Sugema has two large sediment catchers — one around 20 acres, the other maybe 10. Many anglers pass them by, thinking that they don’t hold bass. That’s a shame, because nothing could be farther from the truth.

The question: Can a largemouth bass fishery be created and maintained that will produce large numbers of ordinary-sized fish while at the same time producing a few trophies?

These areas warm up quickly in the early spring. The forage moves into the warm water, and the bass follow the forage. At times, both of these sediment basins can be full — absolutely chock-full, in fact — of bass. They may not be the biggest fish in the lake, but they’re bass.

Fish any lure that runs shallow in these small ponds. Buzzbaits, soft-plastic jerkbaits, spinnerbaits and floating minnows should all be high on your list. Bright, flashy colors seem to work best in the stained water.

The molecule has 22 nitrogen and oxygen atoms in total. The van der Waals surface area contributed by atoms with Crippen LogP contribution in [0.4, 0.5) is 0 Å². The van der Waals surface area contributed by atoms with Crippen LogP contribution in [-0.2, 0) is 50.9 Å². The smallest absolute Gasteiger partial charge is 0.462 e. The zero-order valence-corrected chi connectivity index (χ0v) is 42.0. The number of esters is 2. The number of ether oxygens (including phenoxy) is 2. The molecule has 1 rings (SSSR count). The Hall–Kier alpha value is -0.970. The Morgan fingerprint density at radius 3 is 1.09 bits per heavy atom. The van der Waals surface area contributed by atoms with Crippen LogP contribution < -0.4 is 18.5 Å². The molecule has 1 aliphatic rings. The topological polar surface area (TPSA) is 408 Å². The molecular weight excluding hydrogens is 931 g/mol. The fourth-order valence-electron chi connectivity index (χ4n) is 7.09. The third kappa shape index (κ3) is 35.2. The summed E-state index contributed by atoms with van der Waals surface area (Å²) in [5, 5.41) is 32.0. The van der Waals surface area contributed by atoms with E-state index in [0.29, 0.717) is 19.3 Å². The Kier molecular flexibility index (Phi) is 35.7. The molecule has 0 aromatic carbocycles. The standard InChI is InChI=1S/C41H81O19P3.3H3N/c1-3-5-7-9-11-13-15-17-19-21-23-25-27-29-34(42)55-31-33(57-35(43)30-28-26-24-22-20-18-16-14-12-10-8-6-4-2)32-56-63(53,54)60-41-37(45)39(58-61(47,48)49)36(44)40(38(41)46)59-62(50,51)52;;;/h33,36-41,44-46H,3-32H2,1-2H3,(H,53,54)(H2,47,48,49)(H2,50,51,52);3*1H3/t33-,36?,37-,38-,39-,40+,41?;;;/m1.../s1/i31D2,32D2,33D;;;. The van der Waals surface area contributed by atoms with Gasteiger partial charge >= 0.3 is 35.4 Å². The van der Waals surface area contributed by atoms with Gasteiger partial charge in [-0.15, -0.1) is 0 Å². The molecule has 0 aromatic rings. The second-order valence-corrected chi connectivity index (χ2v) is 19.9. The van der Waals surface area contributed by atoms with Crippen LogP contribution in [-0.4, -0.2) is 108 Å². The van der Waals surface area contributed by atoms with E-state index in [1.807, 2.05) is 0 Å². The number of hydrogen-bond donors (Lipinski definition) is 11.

Sugema is a no-wake lake without any horsepower restriction. An excellent contour map is available from the IDNR Web site.


At the southern end of the state, along Pool 18 of the mighty Mississippi, is the huge slough that is Lake Odessa. Depending on water conditions Odessa’s size ranges between 2,000 and 3,000 acres.

Spring can be problematic on Odessa. If the water’s right, the largemouth bite will be right — really right! On the other hand, if the river’s up, Odessa will be a mess. Check local conditions, including the river level, before making a long drive.

At one time Odessa was an isolated lake surrounded by dikes and cut off from the main river. No longer: Time and high water have taken their toll. The dikes are deteriorated, and the lake is now accessible from the main river.

This lake is known for its vast, thick stumpfields as well as its countless laydowns. According to fisheries biologist Don Kline, Odessa has a tremendous population of 14- to 16-inch largemouth bass. Bigger largemouths, up to 19 inches, are sometimes reported by local anglers.